Wednesday, June 9, 2010

Letter to my 16 year-old self*

Dear 16 year-old Rebecca (though I believe at this time you are mostly called "Becca"),

First, let me start off with a few thank yous:
Thank you for having no documentation that could one day jeopardize a run for public office.  No matter how sweet the drink deal was.

Thank for you ruining your taste for tequila for your early-twenty-year-old self.  Nothing good ever happens from a night with tequila.

Thank you for reading and challening yourself to think critically about the world around you.

Thank you for the way you dress, the music you listen to, the movies you watch, the books you read, and your creative writing.  I know you already know it, but you're a pretty cool kid!

Now, heed some words of advice, from your much older and wiser 20-something self:
It wouldn't kill you to turn off the Radiohead and have a conversation with your parents once in a while that didn't end in eye rolling and crying. 

I know it's easy for you to walk away from challenging friendships and to hold on to unhealthy relationships.  This should be the other way around.

You are not responsible for everyone's short-comings (not even some of your own).  Take a deep breath and put things in perspective.

This one is really going to kill you, but: this too will pass.  Just hang on to the moment and ride it out.  You'll be alright, kid.

Future Rebecca

*This letter is inpsired by a "Letter to your 20-year-old self" but since that's kind of, like, now, I kicked the age down a bit.

Monday, June 7, 2010

Things to work on before auditioning for Jeopardy

1. Geography
2. Classic literature
3. History before the 1950s.

The more episodes I watch, the higher it gets on my "Things to do before I'm 40" list.  Trebek, I'm coming for you.

Wednesday, June 2, 2010

Live better

I now understand that I can't watch documentaries too close to bedtime.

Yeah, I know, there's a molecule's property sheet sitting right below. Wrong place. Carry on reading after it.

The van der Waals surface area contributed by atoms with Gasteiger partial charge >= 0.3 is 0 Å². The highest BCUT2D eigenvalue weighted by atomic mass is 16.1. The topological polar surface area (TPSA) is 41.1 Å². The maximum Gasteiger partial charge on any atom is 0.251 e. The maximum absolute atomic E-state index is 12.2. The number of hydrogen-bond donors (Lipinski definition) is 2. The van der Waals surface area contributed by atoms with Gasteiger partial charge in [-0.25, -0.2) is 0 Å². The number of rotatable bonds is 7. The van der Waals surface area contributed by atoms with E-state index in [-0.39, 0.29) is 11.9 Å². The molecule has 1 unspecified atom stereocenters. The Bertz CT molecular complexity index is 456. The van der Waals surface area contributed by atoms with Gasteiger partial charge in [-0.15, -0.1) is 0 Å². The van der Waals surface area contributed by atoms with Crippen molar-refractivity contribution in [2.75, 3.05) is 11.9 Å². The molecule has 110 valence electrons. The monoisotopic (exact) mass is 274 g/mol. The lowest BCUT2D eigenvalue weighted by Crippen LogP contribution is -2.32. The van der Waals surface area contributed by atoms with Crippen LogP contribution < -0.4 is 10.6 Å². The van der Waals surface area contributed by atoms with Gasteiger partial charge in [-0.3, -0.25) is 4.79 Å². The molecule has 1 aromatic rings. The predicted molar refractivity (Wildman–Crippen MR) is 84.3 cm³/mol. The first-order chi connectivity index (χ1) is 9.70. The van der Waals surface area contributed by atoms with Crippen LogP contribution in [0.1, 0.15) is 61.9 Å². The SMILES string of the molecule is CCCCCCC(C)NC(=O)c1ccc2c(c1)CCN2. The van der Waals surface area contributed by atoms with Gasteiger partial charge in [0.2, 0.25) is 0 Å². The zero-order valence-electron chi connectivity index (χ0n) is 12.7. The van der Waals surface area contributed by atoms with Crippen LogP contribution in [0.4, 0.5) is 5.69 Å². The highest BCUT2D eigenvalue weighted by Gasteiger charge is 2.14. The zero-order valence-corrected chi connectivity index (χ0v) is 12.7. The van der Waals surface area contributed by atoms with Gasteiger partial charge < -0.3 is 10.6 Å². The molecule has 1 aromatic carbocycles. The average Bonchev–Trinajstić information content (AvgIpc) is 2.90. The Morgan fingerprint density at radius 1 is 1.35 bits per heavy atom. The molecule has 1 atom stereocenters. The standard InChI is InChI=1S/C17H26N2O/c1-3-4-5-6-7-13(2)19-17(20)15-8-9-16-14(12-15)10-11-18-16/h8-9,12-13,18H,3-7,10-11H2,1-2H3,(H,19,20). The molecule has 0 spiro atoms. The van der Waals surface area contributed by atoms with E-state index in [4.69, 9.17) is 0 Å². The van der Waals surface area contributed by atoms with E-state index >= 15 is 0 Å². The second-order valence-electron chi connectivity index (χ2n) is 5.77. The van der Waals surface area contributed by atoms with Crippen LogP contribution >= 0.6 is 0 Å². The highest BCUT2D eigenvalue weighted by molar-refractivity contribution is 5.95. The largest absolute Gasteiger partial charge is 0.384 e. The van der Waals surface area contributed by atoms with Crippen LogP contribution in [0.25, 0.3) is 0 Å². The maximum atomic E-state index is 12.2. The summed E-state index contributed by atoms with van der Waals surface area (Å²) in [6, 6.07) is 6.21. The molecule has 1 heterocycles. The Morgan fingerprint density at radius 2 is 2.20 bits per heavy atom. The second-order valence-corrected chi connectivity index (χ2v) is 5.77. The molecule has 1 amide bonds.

For the past two nights, I've watched two different documentaries that basically ask the same question: how do we live better?  The first, No Impact Man, chronicles a man and his family who decide to live their lives for an entire year with as close to no impact on the environment as possible.  In many stages, they phase out mass-produced food, meat, anything new, anything that comes with disposable packaging, any transportation that emits emissions (including public transportation), disposable diapers, electricity, even toilet paper.  It was really an inspirational story about a family that discovers just how much of our culture is "throw-a-way", from cereal boxes to disposable razors to expired food, and how much they're willing to sacrifice to live a simpler, more sustainable lifestyle.  Some of their experiments failed (they eventually had to install a solar panel on the top of their high-rise Manhattan apartment to generate electricity for a refrigeration unit) and some they'll continue (like only buying fresh, local produce).  But really, the message was: we don't know how hard something is to give up unless we try.  We all know we should eat less meat, eat more local produce, buy less stuff, reuse and conserve much more but we all have the idea that it will be too hard, somehow interfere with our lives on too big of a scale.  So they tried it all and it wasn't that bad.  They became better parents, improved their health, strengthened their relationships.  Living more simply, more sustainably, improved their lives in unexpected ways.  I want that.  What am I, what are you, willing to do to be a happier, more wholesome individual?